The Democratic-led Senate Thursday sent the House a measure to fund disaster aid by twice as much as the House wants to spend — laying the groundwork for another political showdown.
The Senate voted 62-37 to approve $6.9 billion to cover disaster response until October 2012.
But the measure is unlikely to pass the Republican-led House, which prefers to offset spending increases with cuts in another part of the budget.
After a record year for natural disasters, the Federal Emergency Management Agency is running short on funds to help victims of hurricanes, tornadoes and wildfires.
FEMA had to suspend some payments for longer-term projects to have enough money to distribute to victims of last month’s Hurricane Irene and other recent disasters. President Barack Obama has asked for $5.1 billion to boost FEMA’s coffers.
Lawmakers from both parties say they want to help the disaster victims in a year in which Obama has declared a disaster in 48 of the 50 states. They just disagree on how.
“This is the only vehicle that we have before us to do long-term full funding for disaster relief,” said Democratic Senator Mary Landrieu of Louisiana. “Sending a strong vote from the Senate today will help us negotiate with the House.”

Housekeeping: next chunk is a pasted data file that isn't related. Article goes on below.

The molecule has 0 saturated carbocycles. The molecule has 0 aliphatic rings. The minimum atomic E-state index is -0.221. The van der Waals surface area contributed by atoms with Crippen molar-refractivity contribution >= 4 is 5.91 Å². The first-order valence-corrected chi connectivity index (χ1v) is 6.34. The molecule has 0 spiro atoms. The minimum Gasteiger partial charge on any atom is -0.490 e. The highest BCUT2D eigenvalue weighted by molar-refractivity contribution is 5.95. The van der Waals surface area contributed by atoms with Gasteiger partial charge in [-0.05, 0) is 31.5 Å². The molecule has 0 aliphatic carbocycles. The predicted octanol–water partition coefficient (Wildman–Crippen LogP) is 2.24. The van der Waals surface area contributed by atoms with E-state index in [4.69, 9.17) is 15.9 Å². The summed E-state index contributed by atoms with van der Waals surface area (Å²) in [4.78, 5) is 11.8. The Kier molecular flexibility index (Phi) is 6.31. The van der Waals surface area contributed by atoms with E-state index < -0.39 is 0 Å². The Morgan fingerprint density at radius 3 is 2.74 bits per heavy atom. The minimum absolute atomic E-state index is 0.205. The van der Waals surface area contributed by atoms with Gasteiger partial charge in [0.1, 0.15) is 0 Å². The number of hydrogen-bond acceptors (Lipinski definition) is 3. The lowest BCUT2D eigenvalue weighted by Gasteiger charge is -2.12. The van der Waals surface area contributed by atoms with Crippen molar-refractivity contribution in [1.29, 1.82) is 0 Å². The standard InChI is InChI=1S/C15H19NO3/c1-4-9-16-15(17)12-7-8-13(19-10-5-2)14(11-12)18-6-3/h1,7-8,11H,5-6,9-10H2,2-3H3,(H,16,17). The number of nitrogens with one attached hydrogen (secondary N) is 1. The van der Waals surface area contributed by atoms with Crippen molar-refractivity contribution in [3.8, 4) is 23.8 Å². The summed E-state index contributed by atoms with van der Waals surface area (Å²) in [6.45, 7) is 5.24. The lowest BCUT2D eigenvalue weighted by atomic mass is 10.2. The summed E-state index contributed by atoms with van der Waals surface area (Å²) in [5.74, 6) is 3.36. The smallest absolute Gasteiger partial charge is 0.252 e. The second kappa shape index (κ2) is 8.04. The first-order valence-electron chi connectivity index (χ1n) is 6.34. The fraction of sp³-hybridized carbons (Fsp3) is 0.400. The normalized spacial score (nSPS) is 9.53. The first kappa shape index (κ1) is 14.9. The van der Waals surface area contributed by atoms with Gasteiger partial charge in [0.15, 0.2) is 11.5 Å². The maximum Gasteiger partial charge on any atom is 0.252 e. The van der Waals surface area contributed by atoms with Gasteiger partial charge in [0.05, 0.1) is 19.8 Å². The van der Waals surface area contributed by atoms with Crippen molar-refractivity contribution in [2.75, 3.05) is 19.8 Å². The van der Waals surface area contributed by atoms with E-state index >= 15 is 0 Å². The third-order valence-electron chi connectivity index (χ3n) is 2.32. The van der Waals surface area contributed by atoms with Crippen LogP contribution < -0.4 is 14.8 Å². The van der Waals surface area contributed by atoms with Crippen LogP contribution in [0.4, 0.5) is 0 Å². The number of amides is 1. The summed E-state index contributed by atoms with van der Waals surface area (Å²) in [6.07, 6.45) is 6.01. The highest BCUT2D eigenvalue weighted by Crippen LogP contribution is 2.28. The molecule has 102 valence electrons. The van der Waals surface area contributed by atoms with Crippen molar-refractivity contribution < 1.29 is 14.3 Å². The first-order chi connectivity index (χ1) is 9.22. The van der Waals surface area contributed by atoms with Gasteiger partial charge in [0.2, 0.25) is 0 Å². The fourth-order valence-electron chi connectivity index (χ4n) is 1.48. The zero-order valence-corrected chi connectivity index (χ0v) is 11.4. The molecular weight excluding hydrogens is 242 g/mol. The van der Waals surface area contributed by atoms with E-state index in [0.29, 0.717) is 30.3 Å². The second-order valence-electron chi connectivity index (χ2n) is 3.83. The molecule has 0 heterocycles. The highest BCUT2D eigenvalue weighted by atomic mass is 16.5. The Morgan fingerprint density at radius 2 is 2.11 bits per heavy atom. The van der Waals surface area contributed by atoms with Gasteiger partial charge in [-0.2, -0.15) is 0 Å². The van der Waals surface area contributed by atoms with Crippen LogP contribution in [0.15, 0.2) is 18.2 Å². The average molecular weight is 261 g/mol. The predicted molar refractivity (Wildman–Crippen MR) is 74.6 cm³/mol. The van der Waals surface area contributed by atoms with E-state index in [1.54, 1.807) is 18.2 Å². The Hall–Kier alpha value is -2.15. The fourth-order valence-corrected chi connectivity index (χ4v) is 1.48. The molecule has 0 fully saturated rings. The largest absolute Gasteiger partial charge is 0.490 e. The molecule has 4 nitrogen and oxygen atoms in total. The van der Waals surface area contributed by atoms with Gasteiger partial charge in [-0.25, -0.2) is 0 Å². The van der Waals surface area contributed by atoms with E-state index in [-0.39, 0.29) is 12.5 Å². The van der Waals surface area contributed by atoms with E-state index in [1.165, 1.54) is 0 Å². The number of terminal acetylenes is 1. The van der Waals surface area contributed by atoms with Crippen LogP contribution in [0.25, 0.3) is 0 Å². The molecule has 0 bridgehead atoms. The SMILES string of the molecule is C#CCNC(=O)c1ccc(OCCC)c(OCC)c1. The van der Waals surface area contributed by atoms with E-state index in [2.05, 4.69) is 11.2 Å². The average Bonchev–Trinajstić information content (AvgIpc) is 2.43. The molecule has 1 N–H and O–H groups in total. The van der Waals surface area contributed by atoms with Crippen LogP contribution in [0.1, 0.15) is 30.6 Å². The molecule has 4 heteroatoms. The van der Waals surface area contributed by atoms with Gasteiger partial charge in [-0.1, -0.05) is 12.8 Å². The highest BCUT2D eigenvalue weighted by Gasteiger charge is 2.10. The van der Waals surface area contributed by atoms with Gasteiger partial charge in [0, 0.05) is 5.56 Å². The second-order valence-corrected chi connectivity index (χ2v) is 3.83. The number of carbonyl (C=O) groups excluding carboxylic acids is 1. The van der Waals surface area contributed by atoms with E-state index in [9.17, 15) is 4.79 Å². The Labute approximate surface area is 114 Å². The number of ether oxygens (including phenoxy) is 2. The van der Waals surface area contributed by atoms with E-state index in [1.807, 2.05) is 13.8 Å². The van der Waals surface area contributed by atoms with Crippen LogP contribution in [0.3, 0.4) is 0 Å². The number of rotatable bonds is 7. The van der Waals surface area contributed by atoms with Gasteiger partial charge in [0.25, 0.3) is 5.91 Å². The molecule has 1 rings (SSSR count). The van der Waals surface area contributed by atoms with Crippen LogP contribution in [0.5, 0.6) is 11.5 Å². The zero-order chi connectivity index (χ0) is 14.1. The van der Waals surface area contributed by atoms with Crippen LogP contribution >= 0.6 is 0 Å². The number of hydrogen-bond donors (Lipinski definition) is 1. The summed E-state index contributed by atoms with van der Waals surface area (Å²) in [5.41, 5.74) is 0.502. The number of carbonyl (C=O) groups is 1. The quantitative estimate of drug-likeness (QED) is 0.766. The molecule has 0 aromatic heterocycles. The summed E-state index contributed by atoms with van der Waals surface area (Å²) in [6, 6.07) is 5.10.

Next week the House will consider a proposal that includes $1 billion in disaster aid to be made available right away. The money would be included in a must-pass spending bill to keep the government running past Sept. 30.
House Republicans said the $1 billion would be offset by cutting a program that promotes electric vehicles.
Landrieu criticized the House plan as being a short-term proposal that will just partially fund a limited number of disaster relief programs for six weeks.
“You cannot budget for disaster relief in six-week segments,” Landrieu said in a letter to House Speaker John Boehner. “Disaster recovery does not work that way … . You cannot rebuild communities with six-week plans.”
Senators from both parties, particularly those from disaster-struck states, have said recovery aid should not get tangled up in the partisan bickering that has dominated Washington budget talks this year.
(Additional reporting by Andy Sullivan; Editing by Xavier Briand)